Bombay Bicycle Club smash sold-out Newcastle O2

Newcastle saddled up for the arrival of the goldies of the 00’s indie breakout. Almost 6 years ago to the day, Bombay Bicycle Club played the O2 Academy in Newcastle. This week, they returned and went one better – they sold it out. Welcome back, lads.

No time for a pre-match pint. Instead, I opted for 2 Punk IPA roadies to accompany the brisk 20-minute walk into the freezing city centre; I don’t know when the snow is coming, but it’s coming. Just the two of us braved the sharp Northeastern gusts, tickets over £30 keeping most our Bombay loving friends firmly in the warm back home.

We arrived just in time for the second support – the justification for paying £30. Enter, The Big Moon. Gracious, energetic, borderline rocky at some points, the girls filled the Academy with songs from their new album Walking Like We Do. They were fantastic – providing the unassuming audience with an astounding, record-quality sound. Only ‘Cupid’ has survived from their Mercury-nominated debut for this tour, my anticipation of seeing ‘Sucker’ live will have to continue to rise.

A quick toilet break – those darn tinnies came back to haunt me. Bumping into a few friends and a 45-minute game of stay away from the drugged-up 18 year-olds with what seemed like uncontrollable elbows was the prelude to the arrival of the Bombay showcase. Once they arrived, the room changed. It felt like a piece of history.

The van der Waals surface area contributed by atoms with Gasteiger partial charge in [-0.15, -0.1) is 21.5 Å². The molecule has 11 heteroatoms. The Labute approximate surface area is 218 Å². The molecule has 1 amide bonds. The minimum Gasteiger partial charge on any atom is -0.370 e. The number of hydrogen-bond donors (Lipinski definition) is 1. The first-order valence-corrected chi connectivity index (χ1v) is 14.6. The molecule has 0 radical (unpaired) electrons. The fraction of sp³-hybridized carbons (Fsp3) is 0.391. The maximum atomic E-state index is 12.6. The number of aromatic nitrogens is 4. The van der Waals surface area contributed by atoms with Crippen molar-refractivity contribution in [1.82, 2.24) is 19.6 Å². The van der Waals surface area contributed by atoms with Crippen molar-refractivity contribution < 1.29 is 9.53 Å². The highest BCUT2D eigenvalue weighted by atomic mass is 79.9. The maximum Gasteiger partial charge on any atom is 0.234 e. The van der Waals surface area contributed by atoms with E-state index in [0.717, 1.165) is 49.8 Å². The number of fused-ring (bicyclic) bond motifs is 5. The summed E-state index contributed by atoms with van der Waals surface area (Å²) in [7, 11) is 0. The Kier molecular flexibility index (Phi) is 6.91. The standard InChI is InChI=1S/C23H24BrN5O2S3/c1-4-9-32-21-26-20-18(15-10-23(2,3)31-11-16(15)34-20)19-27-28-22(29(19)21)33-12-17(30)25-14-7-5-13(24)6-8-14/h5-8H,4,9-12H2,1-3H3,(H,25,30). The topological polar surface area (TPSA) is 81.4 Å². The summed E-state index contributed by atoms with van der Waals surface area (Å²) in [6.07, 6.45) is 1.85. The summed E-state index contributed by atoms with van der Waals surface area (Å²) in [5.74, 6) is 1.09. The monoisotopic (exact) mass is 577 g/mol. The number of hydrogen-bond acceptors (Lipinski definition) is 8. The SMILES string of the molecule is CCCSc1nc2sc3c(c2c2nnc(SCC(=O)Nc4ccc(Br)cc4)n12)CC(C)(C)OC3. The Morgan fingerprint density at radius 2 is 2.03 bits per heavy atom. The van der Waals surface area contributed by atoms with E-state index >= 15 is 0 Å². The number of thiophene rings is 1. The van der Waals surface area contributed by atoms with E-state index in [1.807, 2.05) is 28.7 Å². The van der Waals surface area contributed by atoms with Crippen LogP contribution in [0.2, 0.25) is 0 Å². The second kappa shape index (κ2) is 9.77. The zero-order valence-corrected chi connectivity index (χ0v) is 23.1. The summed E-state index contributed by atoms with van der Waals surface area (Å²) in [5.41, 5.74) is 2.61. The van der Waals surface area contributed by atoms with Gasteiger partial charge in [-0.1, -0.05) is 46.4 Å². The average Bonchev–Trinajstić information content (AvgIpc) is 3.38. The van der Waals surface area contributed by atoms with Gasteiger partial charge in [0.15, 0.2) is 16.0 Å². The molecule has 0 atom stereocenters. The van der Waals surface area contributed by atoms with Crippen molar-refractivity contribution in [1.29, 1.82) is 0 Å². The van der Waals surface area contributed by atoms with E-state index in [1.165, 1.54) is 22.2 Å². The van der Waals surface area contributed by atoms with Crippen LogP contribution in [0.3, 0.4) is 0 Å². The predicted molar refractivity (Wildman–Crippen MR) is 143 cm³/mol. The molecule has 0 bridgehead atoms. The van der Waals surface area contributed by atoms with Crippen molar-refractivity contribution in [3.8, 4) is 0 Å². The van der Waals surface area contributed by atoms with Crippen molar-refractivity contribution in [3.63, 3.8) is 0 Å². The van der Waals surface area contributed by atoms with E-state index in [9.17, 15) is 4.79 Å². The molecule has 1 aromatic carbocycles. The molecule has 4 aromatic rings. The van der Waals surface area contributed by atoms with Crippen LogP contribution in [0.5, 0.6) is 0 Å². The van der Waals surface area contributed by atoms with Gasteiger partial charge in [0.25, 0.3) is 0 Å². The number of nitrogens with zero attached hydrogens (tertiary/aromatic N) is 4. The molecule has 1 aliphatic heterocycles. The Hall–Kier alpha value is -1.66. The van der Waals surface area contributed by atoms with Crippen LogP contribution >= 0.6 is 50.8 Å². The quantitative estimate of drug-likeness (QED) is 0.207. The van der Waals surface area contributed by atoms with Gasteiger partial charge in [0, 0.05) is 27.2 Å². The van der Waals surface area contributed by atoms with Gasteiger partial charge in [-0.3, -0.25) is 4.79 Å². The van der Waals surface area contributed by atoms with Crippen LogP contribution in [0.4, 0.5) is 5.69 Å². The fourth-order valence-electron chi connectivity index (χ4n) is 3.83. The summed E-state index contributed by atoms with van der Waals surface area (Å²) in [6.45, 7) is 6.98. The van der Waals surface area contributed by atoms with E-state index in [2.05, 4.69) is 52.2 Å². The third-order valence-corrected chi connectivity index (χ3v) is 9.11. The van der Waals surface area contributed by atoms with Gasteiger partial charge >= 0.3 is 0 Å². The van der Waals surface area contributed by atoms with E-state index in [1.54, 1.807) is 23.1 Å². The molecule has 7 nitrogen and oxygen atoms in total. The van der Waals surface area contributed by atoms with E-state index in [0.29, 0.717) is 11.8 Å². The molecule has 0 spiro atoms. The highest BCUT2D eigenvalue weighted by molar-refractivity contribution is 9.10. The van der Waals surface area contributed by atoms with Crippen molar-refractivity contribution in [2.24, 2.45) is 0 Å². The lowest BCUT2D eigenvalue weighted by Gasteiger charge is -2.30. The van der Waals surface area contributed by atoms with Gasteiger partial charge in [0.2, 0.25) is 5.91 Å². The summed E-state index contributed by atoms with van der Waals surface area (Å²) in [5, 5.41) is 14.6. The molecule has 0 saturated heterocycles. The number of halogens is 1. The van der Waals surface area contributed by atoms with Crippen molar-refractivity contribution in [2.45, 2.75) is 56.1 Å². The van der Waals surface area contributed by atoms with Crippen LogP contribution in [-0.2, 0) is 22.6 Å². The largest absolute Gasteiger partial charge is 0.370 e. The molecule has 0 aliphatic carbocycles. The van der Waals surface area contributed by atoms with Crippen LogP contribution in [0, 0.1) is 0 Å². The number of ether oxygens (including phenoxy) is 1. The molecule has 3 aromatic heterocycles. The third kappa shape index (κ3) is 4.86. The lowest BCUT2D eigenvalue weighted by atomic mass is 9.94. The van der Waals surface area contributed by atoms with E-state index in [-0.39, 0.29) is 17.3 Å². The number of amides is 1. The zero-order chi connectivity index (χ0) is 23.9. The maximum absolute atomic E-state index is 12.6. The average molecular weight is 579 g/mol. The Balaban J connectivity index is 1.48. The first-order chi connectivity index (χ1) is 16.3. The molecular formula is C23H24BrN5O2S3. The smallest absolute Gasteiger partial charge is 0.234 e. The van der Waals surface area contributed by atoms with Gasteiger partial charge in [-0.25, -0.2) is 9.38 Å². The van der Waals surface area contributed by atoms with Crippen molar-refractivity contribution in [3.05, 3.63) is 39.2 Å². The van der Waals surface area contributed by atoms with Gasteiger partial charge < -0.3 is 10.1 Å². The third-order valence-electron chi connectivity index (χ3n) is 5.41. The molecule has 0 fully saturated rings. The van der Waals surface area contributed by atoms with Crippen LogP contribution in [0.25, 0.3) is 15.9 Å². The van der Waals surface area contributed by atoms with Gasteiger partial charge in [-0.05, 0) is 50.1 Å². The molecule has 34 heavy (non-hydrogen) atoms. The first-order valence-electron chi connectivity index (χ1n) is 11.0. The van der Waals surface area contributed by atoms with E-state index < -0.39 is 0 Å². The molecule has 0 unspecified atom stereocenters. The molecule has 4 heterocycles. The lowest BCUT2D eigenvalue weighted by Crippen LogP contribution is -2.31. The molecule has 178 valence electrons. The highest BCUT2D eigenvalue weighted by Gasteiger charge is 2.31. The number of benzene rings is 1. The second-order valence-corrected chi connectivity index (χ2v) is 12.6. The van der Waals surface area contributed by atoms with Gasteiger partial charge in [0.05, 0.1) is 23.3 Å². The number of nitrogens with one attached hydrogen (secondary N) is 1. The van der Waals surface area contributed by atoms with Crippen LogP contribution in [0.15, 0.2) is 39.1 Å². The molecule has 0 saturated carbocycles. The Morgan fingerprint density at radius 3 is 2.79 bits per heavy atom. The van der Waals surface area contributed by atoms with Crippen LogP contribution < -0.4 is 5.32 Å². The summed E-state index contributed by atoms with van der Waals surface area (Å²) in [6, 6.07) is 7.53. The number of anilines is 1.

Their fresh faces met their union of white shirts. Behind the “main” 4 came a percussionist and Liz Lawrence, opening act for the evening and collaborator on Bombay’s new record Everything Else Has Gone Wrong.

Their cult fanbase has survived, screaming every word to every song, even the new stuff. The characteristic afro beats, sumptuous trumpets and million synth pads got everyone moving; I’ve coined it afro-dance-indie – screw you NME. 

‘Feel’ was played fourth, getting the jittery Geordies excited before a tribute to their debut album – the 10-year anniversary of its release was last year. During these songs the set felt like a send-off gig, everyone so excited to get a glimpse of music they’ve longed to see live, losing their shit as if they’d never see it again.

Genuine pleasure beamed off the band’s faces. Welcome back, lads. Don’t go ever again.

Listen to Bombay Bicycle Club on Spotify and Apple Music. Get our latest print edition HERE.

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